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:: Frank K. Butler, Jr., M.D. - Distinguished Service - 2010
   CAPT Medical Corps USN (RET)
   Chairman Committee on Tactical Combat Casualty Care
   Defense Health Board

Frank K. Butler   Dr. Frank Butler completed Basic Underwater Demolition/SEAL training in 1972 and spent 3 years as a platoon officer in the Navy SEALs. After medical school, Dr. Butler spent 5 years as a Diving Medical Research officer at the Navy Experimental Diving Unit in Panama City, where he helped to develop many of the diving techniques and procedures used by Navy SEALs today.

While at NEDU, Dr. Butler supervised the largest experimental oxygen dive series in U.S. history. This series of almost 900 dives allowed the Navy’s oxygen exposure limits to be completely redefined. Closed-circuit oxygen rebreather operating times at some depths were increased by over 200% and the ability to make a brief excursion to depths as deep as 50 feet was added to the Navy Diving Manual. Both of these advances have been invaluable to SEAL diving operations. Dr. Butler’s tables have been proven remarkably safe and are still in use 25 years later. Their excellent safety record is due in large part to the improved purging procedures for oxygen rebreathers devised by Dr. Butler.

Dr. Butler also developed the decompression procedures and medical emergency procedures for SEAL Dry Deck Shelter (DDS) and SEAL Delivery Vehicle (SDV) operations, thereby providing mission-critical support to the SEALs’ most important underwater mobility asset.

He treated hundreds of episodes of decompression sickness and oxygen toxicity while at NEDU. He also participated as a diver-subject in many of the experimental dive series there, suffering both decompression sickness and 3 episodes of central nervous system oxygen toxicity (including two convulsions).

After completing his ophthalmology residency, Dr. Butler served as the Chief of Ophthalmology at Naval Hospital Pensacola from 1990 to 1994. He was also the Director of Biomedical Research for the Naval Special Warfare Command from 1990 to 2004, where he continued to be involved in diving medical research. He spearheaded the successful development of the SEAL decompression computer, the Cochran Navy, personally selecting the VVAL-18 decompression algorithm that was used in the Cochran Navy. This computer has now been used by SEALs for over a decade and has become an essential part of SDV/DDS diving operations. The VVAL-18 decompression algorithm is now the basis for the revised Navy air decompression tables and has provided enhanced diving safety for all Navy divers.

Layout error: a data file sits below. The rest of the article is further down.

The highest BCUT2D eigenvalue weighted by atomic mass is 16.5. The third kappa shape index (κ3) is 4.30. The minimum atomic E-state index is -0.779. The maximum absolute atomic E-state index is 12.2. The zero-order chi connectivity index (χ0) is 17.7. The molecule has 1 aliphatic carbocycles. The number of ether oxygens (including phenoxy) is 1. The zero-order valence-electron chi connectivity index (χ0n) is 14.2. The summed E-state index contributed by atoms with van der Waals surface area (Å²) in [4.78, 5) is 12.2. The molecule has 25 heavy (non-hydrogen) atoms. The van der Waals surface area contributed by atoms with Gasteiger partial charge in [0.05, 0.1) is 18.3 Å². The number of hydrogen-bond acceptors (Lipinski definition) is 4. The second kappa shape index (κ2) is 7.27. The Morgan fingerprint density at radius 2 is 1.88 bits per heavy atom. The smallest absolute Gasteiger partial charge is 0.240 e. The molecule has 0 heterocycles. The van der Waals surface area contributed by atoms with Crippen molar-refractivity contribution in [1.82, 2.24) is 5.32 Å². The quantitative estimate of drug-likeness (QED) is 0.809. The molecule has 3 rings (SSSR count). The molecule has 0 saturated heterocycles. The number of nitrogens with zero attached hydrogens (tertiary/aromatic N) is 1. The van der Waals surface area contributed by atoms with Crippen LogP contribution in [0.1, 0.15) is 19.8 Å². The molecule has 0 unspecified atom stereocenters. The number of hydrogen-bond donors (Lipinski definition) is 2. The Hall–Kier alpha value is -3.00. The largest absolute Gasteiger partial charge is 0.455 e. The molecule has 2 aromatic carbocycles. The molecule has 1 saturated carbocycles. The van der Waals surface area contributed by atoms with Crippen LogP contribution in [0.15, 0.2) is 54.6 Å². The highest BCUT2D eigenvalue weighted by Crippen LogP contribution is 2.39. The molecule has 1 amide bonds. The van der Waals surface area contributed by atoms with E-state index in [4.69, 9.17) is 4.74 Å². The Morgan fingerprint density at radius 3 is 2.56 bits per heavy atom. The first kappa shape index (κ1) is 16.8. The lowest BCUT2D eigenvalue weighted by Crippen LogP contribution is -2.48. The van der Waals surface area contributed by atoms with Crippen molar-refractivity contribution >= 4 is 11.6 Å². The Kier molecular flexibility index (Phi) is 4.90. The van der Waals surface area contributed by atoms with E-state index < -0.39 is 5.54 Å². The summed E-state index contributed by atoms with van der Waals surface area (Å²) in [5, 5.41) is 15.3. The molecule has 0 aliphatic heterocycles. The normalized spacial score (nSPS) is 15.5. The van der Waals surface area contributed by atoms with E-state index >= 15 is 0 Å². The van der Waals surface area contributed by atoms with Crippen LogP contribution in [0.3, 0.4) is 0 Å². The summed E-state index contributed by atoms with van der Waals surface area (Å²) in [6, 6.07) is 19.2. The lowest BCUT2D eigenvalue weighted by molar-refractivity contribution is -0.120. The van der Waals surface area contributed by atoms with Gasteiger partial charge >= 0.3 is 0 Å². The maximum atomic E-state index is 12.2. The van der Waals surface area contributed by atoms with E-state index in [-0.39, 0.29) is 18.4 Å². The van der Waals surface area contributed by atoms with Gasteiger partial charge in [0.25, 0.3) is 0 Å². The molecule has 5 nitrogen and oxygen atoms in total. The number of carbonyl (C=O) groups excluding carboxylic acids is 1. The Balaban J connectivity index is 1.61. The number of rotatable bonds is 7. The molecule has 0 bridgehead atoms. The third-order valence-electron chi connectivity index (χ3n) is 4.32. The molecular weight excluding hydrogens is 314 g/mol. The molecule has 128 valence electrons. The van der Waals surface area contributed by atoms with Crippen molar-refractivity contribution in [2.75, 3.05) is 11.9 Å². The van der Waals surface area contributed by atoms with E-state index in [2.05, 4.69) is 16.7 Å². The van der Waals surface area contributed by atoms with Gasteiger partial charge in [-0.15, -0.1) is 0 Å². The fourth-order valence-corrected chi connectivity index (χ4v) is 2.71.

Dr. Butler is a pioneer in the field of ophthalmology and diving. His landmark paper “Diving and Hyperbaric Ophthalmology” was the first comprehensive review of ocular disorders in diving and is now the standard on this topic. Dr. Butler has volunteered his time as an ophthalmology consultant to the Divers' Alert Network since 1995, providing expert advice to divers around the world about their diving-related eye problems.

Dr. Butler served for 3 years as a member of the Board of Directors for the Undersea and Hyperbaric Medical Society. He is the Co-Chair of the UHMS Decompression Sickness and Arterial Gas Embolism Committee and is currently spearheading the Society’s effort to develop evidence-based Best Practice Guidelines to improve the treatment of these disorders.

Dr. Butler has authored over 30 articles, reports, and book chapters on diving and diving medicine. His contributions have greatly advanced the diving capabilities of Navy SEALs and made diving safer for everyone.

In 2003, Dr. Butler served as the Task Force Surgeon for a Joint Special Operations Counterterrorist Task Force in Afghanistan. He was later the first Navy medical officer selected to be the Command Surgeon at the United States Special Operations Command. Dr. Butler now serves as the Chairman of the Committee on Tactical Combat Casualty Care (CoTCCC), which is a component of the Defense Health Board, the senior external advisory group on medical issues to the Secretary of Defense. The CoTCCC is responsible for the U.S. military’s very successful casualty care guidelines that have been customized for use for in the prehospital tactical environment.

In 2006, Dr. Butler was the first recipient of an award for outstanding contributions to TCCC. This award is now presented annually by the CoTCCC and has been named for Dr. Butler. He was also the recipient of the 2010 Auerbach Award for exceptional contributions to Wilderness Medicine and the 2009 Norman McSwain Award for outstanding leadership in prehospital trauma care. Dr. Butler's military awards include the Defense Superior Service Medal, the Legion of Merit, the Bronze Star, the Defense Meritorious Service Medal, and the Navy Meritorious Service Medal.


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